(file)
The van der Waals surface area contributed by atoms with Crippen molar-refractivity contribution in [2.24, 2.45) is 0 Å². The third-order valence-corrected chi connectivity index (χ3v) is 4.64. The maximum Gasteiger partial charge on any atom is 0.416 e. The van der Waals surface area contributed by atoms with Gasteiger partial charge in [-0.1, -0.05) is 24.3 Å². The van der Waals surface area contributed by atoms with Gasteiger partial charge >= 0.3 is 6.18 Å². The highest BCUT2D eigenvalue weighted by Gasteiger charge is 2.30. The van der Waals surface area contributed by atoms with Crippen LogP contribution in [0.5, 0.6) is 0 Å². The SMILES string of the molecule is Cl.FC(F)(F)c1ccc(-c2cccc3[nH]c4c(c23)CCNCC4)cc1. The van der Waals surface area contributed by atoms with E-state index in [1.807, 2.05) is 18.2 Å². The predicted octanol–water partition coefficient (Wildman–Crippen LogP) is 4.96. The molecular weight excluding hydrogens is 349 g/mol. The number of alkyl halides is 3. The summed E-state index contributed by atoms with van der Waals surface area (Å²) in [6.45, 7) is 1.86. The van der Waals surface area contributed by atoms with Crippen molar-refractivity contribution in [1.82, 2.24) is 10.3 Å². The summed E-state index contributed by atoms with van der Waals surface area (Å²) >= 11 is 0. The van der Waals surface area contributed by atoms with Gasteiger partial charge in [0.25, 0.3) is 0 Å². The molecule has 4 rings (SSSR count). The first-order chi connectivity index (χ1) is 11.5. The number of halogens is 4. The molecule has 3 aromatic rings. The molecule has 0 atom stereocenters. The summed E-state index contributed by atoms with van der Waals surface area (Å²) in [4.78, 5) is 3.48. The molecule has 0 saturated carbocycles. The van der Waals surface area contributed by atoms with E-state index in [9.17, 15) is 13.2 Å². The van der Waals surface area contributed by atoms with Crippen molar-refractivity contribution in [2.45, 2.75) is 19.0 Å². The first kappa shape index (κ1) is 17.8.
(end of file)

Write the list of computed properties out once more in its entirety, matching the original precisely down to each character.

The van der Waals surface area contributed by atoms with Crippen molar-refractivity contribution in [2.24, 2.45) is 0 Å². The third-order valence-corrected chi connectivity index (χ3v) is 4.64. The maximum Gasteiger partial charge on any atom is 0.416 e. The van der Waals surface area contributed by atoms with Gasteiger partial charge in [-0.1, -0.05) is 24.3 Å². The van der Waals surface area contributed by atoms with Gasteiger partial charge >= 0.3 is 6.18 Å². The highest BCUT2D eigenvalue weighted by Gasteiger charge is 2.30. The van der Waals surface area contributed by atoms with Crippen LogP contribution in [0.5, 0.6) is 0 Å². The SMILES string of the molecule is Cl.FC(F)(F)c1ccc(-c2cccc3[nH]c4c(c23)CCNCC4)cc1. The van der Waals surface area contributed by atoms with E-state index in [1.807, 2.05) is 18.2 Å². The predicted octanol–water partition coefficient (Wildman–Crippen LogP) is 4.96. The molecular weight excluding hydrogens is 349 g/mol. The number of alkyl halides is 3. The summed E-state index contributed by atoms with van der Waals surface area (Å²) in [6.45, 7) is 1.86. The van der Waals surface area contributed by atoms with Crippen molar-refractivity contribution in [1.82, 2.24) is 10.3 Å². The summed E-state index contributed by atoms with van der Waals surface area (Å²) >= 11 is 0. The van der Waals surface area contributed by atoms with Gasteiger partial charge in [0.25, 0.3) is 0 Å². The molecule has 4 rings (SSSR count). The first-order chi connectivity index (χ1) is 11.5. The number of halogens is 4. The molecule has 3 aromatic rings. The molecule has 0 atom stereocenters. The summed E-state index contributed by atoms with van der Waals surface area (Å²) in [4.78, 5) is 3.48. The molecule has 0 saturated carbocycles. The van der Waals surface area contributed by atoms with E-state index in [9.17, 15) is 13.2 Å². The van der Waals surface area contributed by atoms with Crippen molar-refractivity contribution in [2.45, 2.75) is 19.0 Å². The first kappa shape index (κ1) is 17.8.